Germany’s Niklas Kaul might have conquered the world in the decathlon but even by his admission he is not quite the finished article just yet.
At 21, Kaul became the youngest ever world decathlon champion in Doha last October, winning gold only three years after taking the corresponding title at U20 level in Bydgoszcz. He also won the European U23 title in Gavle and his pair of major triumphs in 2019 were such he was the resounding recipient of the men’s Rising Star accolade at the Golden Tracks award ceremony last October.
In fact, Kaul has only ever been beaten in one major championship. That was when he just missed a medal at the Berlin 2018 European Athletics Championships where he stepped in as a late replacement for the injured Kai Kazmirek in his first season as a senior.
The Paris 2020 European Athletics Championships are still on the calendar and could potentially offer an opportunity for Kaul to improve on his fourth-place finish from 2018, although an assault on the Olympic title in Tokyo has been pushed back by twelve months due to the COVID-19 outbreak. Kaul regards the postponement as an advantage for his personal ambitions.
“With this shift, I can now work on my obvious weaknesses. It is an advantage because I am still relatively young. In some disciplines, I still need time and technical work,” he said in a recent interview with German website Sport Buzzer.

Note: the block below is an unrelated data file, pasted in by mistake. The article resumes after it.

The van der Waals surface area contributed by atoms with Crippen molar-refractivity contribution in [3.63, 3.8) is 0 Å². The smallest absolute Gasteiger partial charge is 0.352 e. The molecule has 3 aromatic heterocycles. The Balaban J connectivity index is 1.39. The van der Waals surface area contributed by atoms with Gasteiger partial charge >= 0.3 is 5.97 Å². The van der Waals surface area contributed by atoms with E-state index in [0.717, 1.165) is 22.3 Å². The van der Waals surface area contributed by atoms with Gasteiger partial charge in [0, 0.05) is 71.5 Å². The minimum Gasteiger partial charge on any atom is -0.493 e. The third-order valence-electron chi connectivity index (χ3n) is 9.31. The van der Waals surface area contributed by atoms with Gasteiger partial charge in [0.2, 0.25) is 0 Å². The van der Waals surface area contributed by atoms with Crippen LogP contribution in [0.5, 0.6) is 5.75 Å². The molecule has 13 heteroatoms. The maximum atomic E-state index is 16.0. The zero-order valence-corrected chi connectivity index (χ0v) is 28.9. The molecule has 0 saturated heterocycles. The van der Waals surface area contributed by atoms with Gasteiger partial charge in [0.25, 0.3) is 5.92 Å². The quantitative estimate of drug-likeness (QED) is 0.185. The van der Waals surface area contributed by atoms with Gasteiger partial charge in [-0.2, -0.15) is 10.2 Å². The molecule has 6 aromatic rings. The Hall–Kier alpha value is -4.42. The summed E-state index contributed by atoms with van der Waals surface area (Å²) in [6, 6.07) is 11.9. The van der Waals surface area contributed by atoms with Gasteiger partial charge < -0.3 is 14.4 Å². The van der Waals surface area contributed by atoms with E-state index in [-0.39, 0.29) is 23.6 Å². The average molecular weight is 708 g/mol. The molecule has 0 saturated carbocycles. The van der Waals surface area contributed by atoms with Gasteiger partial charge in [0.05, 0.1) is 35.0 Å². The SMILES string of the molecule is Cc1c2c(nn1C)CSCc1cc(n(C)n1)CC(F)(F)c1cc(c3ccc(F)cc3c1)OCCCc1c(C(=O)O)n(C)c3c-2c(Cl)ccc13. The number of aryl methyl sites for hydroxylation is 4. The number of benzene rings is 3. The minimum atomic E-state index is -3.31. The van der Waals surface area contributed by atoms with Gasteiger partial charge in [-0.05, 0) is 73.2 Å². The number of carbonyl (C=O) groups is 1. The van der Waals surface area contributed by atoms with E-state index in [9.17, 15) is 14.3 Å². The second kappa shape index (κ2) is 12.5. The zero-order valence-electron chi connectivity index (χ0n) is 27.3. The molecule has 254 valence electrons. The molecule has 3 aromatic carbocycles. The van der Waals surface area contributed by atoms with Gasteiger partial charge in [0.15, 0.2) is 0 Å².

“The time has now come, and it is about who best uses the time until Tokyo 2021. After all, all athletes are currently unable to train normally. I can't influence what that means in the end but the more points I can score, the better the result,” he added.
Kaul isn’t too renowned for his first day exploits, his 100m and long jump are relatively weak compared to most other top decathletes, but there are also still events on the second day where there is scope to improve as well.
He set a lifetime best of 5.00m in the pole vault in Doha but opted not to continue at 5.20m as this would have involved jumping off a longer pole which he has never used before and with his throwing arm operating at its maximum capacity again, Kaul dreams of being the first top class decathlete to surpass the 80 metre-line in the javelin as well.
Gyms and stadiums have been closed across Germany to prevent the spread of the virus but Kaul is still finding ways to practice some of the ten events. He recently posted videos on his Instagram account of himself throwing a discus across an empty football pitch as well as exercises with resistance bands on his garden patio to maintain muscle tone.
This set-up might be far from conventional and athletes around the world are trying to adjust to the realities as calmly and as practically as they can but Kaul views the situation with acceptance. He also admitted he was "relieved" when it was the announced the Olympic Games would be postponed until 2021.
"I was relieved," he said. "The training we are doing is nothing like the training we would normally do at this time of the year. It wasn't easy for the head. On the other hand, of course I was looking forward to the Olympic Games this year.
“The situation is difficult for society as a whole - economically and privately. Sport is of course at the back, even if there are livelihoods attached to it. It's not just about the athletes, it's about clubs and employees. But health is important,” he said.